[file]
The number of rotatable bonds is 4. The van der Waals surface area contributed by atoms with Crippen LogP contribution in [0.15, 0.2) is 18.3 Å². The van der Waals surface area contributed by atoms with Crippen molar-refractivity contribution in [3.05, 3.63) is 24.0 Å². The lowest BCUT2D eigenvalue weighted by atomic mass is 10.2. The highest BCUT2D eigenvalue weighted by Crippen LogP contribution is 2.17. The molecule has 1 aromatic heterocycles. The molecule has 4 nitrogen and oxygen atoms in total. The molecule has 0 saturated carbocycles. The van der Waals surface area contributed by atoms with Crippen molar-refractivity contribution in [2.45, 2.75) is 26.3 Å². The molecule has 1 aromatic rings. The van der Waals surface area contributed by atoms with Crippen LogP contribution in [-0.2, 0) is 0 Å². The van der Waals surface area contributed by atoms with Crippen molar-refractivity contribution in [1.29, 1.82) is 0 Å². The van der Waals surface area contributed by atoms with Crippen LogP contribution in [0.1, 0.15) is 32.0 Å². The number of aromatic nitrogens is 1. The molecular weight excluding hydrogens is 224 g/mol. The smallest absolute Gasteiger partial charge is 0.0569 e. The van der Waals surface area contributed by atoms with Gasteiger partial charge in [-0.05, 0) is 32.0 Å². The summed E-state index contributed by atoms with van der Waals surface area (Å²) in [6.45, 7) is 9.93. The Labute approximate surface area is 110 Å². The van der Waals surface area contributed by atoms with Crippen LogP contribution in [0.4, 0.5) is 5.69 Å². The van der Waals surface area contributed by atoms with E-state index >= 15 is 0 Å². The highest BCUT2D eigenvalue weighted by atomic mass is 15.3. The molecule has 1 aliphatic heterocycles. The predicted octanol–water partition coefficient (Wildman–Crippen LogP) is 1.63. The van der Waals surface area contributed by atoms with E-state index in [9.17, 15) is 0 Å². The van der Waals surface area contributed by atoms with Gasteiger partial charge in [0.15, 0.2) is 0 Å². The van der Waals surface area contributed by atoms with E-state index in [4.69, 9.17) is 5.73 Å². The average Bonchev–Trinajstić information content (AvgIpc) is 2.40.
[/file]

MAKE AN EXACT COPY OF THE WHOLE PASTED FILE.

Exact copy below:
The number of rotatable bonds is 4. The van der Waals surface area contributed by atoms with Crippen LogP contribution in [0.15, 0.2) is 18.3 Å². The van der Waals surface area contributed by atoms with Crippen molar-refractivity contribution in [3.05, 3.63) is 24.0 Å². The lowest BCUT2D eigenvalue weighted by atomic mass is 10.2. The highest BCUT2D eigenvalue weighted by Crippen LogP contribution is 2.17. The molecule has 1 aromatic heterocycles. The molecule has 4 nitrogen and oxygen atoms in total. The molecule has 0 saturated carbocycles. The van der Waals surface area contributed by atoms with Crippen molar-refractivity contribution in [2.45, 2.75) is 26.3 Å². The molecule has 1 aromatic rings. The van der Waals surface area contributed by atoms with Crippen LogP contribution in [-0.2, 0) is 0 Å². The van der Waals surface area contributed by atoms with Crippen molar-refractivity contribution in [1.29, 1.82) is 0 Å². The van der Waals surface area contributed by atoms with Crippen LogP contribution in [0.1, 0.15) is 32.0 Å². The number of aromatic nitrogens is 1. The molecular weight excluding hydrogens is 224 g/mol. The smallest absolute Gasteiger partial charge is 0.0569 e. The van der Waals surface area contributed by atoms with Gasteiger partial charge in [-0.05, 0) is 32.0 Å². The summed E-state index contributed by atoms with van der Waals surface area (Å²) in [6.45, 7) is 9.93. The Labute approximate surface area is 110 Å². The van der Waals surface area contributed by atoms with Crippen LogP contribution in [0.4, 0.5) is 5.69 Å². The van der Waals surface area contributed by atoms with E-state index >= 15 is 0 Å². The highest BCUT2D eigenvalue weighted by atomic mass is 15.3. The molecule has 1 aliphatic heterocycles. The predicted octanol–water partition coefficient (Wildman–Crippen LogP) is 1.63. The van der Waals surface area contributed by atoms with E-state index in [9.17, 15) is 0 Å². The van der Waals surface area contributed by atoms with Gasteiger partial charge in [0.15, 0.2) is 0 Å². The van der Waals surface area contributed by atoms with E-state index in [4.69, 9.17) is 5.73 Å². The average Bonchev–Trinajstić information content (AvgIpc) is 2.40.